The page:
A music-loving people
Most people know where Greenland is on the map, but did you know that every year in Greenland some 10-15 CDs featuring Greenlandic music are released? And that the best-selling CDs sell 5,000 copies? Perhaps that doesn't sound like much, but is actually quite impressive in a country that is home to just 56,000 inhabitants.
From drum singing to choral singing
Musicians from Greenland originally played on a drum (qilaat) made from an oval wooden frame covered with the bladder of a polar bear. Unlike other drums, the qilaat was played by hitting the frame with a stick, and not the skin itself. This modest instrument was used for a variety of purposes including entertainment, exorcism and witchcraft.
After the missionaries arrived, drum dancing was prohibited and was later replaced by part-singing of psalms and choral works, which today are known for their particular Greenlandic sound. Today drum dance is used as entertainment at cultural events and on festive occasions.
New inspiration from abroad
Greenlandic music is inspired and influenced by music from other cultures. These include Dutch and Scottish polka, American country and rock 'n' roll and even Hawaiian music.
The introduction of radio and vinyl records in Greenland following the Second World War meant that a wide range of popular music was suddenly generally available, and as such provided inspiration for Greenlanders to imitate these genres in their own bands.
From popular music to rap and techno
Popular music did not gain a particular Greenlandic identity until the start of the '70s with the emergence of the band SUME. Songs of a political and cultural nature sung in Greenlandic stimulated a growing interest in Greenlandic music.
Also entering the music scene in the '70s is popular folk singer Rasmus Lyberth who sings in Greenlandic, but is well known beyond Greenland borders.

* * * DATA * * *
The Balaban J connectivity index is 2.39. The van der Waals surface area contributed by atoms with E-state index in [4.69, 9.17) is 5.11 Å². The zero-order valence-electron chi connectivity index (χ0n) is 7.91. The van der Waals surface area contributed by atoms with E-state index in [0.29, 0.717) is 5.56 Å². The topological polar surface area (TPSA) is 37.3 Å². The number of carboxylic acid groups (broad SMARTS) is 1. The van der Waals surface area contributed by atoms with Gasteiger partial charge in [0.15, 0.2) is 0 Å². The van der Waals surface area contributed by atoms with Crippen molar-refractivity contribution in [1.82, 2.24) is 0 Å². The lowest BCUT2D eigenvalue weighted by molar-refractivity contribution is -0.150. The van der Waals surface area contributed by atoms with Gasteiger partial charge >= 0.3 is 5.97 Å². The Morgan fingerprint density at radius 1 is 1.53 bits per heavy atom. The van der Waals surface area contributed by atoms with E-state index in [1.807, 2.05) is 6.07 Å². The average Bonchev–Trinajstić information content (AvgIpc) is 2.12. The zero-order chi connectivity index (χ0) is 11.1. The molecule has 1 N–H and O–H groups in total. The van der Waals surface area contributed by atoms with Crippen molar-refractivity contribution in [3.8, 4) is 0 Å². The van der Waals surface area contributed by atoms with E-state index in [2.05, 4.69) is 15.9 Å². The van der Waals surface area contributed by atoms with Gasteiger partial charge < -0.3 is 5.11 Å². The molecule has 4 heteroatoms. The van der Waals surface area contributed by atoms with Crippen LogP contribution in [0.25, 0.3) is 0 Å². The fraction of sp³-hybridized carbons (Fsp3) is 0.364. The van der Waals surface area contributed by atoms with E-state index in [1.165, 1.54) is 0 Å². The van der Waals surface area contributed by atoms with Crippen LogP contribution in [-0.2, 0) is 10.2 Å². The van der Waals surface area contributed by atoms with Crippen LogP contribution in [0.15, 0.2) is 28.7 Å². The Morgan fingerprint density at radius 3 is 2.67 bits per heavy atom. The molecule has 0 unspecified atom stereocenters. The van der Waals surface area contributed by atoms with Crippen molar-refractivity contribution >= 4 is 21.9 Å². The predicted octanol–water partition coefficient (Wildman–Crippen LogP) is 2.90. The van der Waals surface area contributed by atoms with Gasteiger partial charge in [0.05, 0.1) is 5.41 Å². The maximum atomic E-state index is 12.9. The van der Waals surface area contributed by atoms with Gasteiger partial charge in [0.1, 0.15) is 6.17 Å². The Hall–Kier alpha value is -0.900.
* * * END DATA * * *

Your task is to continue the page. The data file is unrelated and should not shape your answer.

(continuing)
Since that time new bands have followed in rapid succession with musical styles including pop, rock, jazz, blues, rap and techno. More recently, internationally performing bands and soloists such as Angu, Julie Berthelsen and Kimmernaq have also emerged.
Modern Greenlandic music today
A major new name on the Greenlandic music scene is Nive Nielsen, who, with her band Deer Children, released her debut album "Nive Sings" at the beginning of 2009.
Prior to this release, Nive had no experience as a singer or songwriter, but a ukulele that was given to her and an encounter with the well-known producer John Parish changed everything. See one of the results here in the popular hit "Room".
Nanook - a popular band in Greenland and abroad
Nanook is a relatively new pop/rock band in Greenland. The band's first single, "Seqinitta Qinngorpaatit", from 2009 was not only a big hit in Greenland, but Nanook has also attracted fans from beyond the country's borders despite the fact that it exclusively performs songs with Greenlandic lyrics. Such interest includes the TV station Discovery Channel, which has purchased the rights to use several of Nanook's songs in the series 'Flying Wild Alaska'.
Nanook has published two albums up until now, where they express a distinctive style. Their music represents a new acoustic image, in which the songs consist of catchy and melodic numbers that have lots of new nuances in terms of changes of rhythm and advanced sounds. For example, after the intro, the first song begins with a clear Greenlandic drum which introduces the listener to Nanook's universe. Several surprises appear when listening to the album as a whole, with violins and xylophones each having their own minor roles in the overall concept of the album.
Read more at Nanook's website on Myspace.
Singer with international focus
In terms of individual male singers, Simon Lynge is a new and interesting name backed by an English record label and for whom a promising musical career is predicted. Simon has a Greenlandic/Danish background, like many others in Greenland, and has lived and worked in both Los Angeles and Nashville.
With his melodic songs with English lyrics and his obvious partiality to Simon & Garfunkel and Crosby, Stills & Nash, he attracts a market segment which normally has many fans. See an example here from a video recorded on a glacier near Tasiilaq.
His debut album, The Future (May 2010), has been referred to by the BBC in positive tones and by several of the 'quality' British newspapers, but don't just take our word for it. Have a look and a listen yourself at Simon Lynge's website - or even better: Buy the album!
Click here if you're interested in buying Greenlandic music.
Atlantic Music and Frozen Media